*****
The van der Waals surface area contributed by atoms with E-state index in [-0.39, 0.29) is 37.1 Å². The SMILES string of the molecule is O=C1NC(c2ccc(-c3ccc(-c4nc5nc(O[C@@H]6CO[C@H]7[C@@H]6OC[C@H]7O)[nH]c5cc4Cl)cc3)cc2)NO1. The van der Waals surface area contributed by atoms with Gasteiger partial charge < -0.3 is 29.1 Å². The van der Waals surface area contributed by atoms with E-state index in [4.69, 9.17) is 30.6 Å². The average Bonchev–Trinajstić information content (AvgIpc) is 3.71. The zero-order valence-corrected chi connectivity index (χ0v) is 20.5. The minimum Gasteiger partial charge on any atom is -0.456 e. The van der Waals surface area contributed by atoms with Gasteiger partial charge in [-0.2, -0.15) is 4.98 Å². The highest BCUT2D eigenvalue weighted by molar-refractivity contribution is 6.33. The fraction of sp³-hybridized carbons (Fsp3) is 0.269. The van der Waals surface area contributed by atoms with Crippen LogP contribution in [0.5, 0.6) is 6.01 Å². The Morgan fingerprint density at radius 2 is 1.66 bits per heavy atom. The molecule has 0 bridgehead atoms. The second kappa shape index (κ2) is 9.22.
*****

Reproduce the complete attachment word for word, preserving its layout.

The van der Waals surface area contributed by atoms with E-state index in [-0.39, 0.29) is 37.1 Å². The SMILES string of the molecule is O=C1NC(c2ccc(-c3ccc(-c4nc5nc(O[C@@H]6CO[C@H]7[C@@H]6OC[C@H]7O)[nH]c5cc4Cl)cc3)cc2)NO1. The van der Waals surface area contributed by atoms with Gasteiger partial charge < -0.3 is 29.1 Å². The van der Waals surface area contributed by atoms with E-state index in [4.69, 9.17) is 30.6 Å². The average Bonchev–Trinajstić information content (AvgIpc) is 3.71. The zero-order valence-corrected chi connectivity index (χ0v) is 20.5. The minimum Gasteiger partial charge on any atom is -0.456 e. The van der Waals surface area contributed by atoms with Gasteiger partial charge in [-0.2, -0.15) is 4.98 Å². The highest BCUT2D eigenvalue weighted by molar-refractivity contribution is 6.33. The fraction of sp³-hybridized carbons (Fsp3) is 0.269. The van der Waals surface area contributed by atoms with Crippen LogP contribution in [0.5, 0.6) is 6.01 Å². The Morgan fingerprint density at radius 2 is 1.66 bits per heavy atom. The molecule has 0 bridgehead atoms. The second kappa shape index (κ2) is 9.22.